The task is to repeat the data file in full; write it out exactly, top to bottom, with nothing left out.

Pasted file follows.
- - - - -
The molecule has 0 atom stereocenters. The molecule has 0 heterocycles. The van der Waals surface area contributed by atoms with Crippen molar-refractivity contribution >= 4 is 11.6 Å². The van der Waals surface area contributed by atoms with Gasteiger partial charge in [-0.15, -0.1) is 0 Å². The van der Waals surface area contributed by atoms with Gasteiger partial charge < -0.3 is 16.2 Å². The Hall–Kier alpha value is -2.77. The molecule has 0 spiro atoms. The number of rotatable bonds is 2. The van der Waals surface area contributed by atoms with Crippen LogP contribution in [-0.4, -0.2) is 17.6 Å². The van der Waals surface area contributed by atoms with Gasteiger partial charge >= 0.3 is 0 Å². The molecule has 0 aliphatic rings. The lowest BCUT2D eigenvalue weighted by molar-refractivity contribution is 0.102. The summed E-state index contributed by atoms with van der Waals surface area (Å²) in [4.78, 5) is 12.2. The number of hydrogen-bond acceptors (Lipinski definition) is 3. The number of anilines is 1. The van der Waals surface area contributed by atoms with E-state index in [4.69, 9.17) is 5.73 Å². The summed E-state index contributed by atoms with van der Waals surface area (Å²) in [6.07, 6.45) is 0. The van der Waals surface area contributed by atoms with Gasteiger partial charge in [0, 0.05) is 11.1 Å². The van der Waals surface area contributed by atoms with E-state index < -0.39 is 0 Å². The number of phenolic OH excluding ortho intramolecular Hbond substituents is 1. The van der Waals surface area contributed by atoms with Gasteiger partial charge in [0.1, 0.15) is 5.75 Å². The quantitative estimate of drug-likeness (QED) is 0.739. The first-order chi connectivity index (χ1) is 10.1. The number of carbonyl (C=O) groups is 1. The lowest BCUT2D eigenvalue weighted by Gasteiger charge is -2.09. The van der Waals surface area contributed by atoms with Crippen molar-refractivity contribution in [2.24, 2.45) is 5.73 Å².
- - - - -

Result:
The molecule has 0 atom stereocenters. The molecule has 0 heterocycles. The van der Waals surface area contributed by atoms with Crippen molar-refractivity contribution >= 4 is 11.6 Å². The van der Waals surface area contributed by atoms with Gasteiger partial charge in [-0.15, -0.1) is 0 Å². The van der Waals surface area contributed by atoms with Gasteiger partial charge < -0.3 is 16.2 Å². The Hall–Kier alpha value is -2.77. The molecule has 0 spiro atoms. The number of rotatable bonds is 2. The van der Waals surface area contributed by atoms with Crippen LogP contribution in [-0.4, -0.2) is 17.6 Å². The van der Waals surface area contributed by atoms with Gasteiger partial charge >= 0.3 is 0 Å². The molecule has 0 aliphatic rings. The lowest BCUT2D eigenvalue weighted by molar-refractivity contribution is 0.102. The summed E-state index contributed by atoms with van der Waals surface area (Å²) in [4.78, 5) is 12.2. The number of hydrogen-bond acceptors (Lipinski definition) is 3. The number of anilines is 1. The van der Waals surface area contributed by atoms with E-state index in [4.69, 9.17) is 5.73 Å². The summed E-state index contributed by atoms with van der Waals surface area (Å²) in [6.07, 6.45) is 0. The van der Waals surface area contributed by atoms with Gasteiger partial charge in [0, 0.05) is 11.1 Å². The van der Waals surface area contributed by atoms with E-state index < -0.39 is 0 Å². The number of phenolic OH excluding ortho intramolecular Hbond substituents is 1. The van der Waals surface area contributed by atoms with Gasteiger partial charge in [0.1, 0.15) is 5.75 Å². The quantitative estimate of drug-likeness (QED) is 0.739. The first-order chi connectivity index (χ1) is 10.1. The number of carbonyl (C=O) groups is 1. The lowest BCUT2D eigenvalue weighted by Gasteiger charge is -2.09. The van der Waals surface area contributed by atoms with Crippen molar-refractivity contribution in [2.24, 2.45) is 5.73 Å².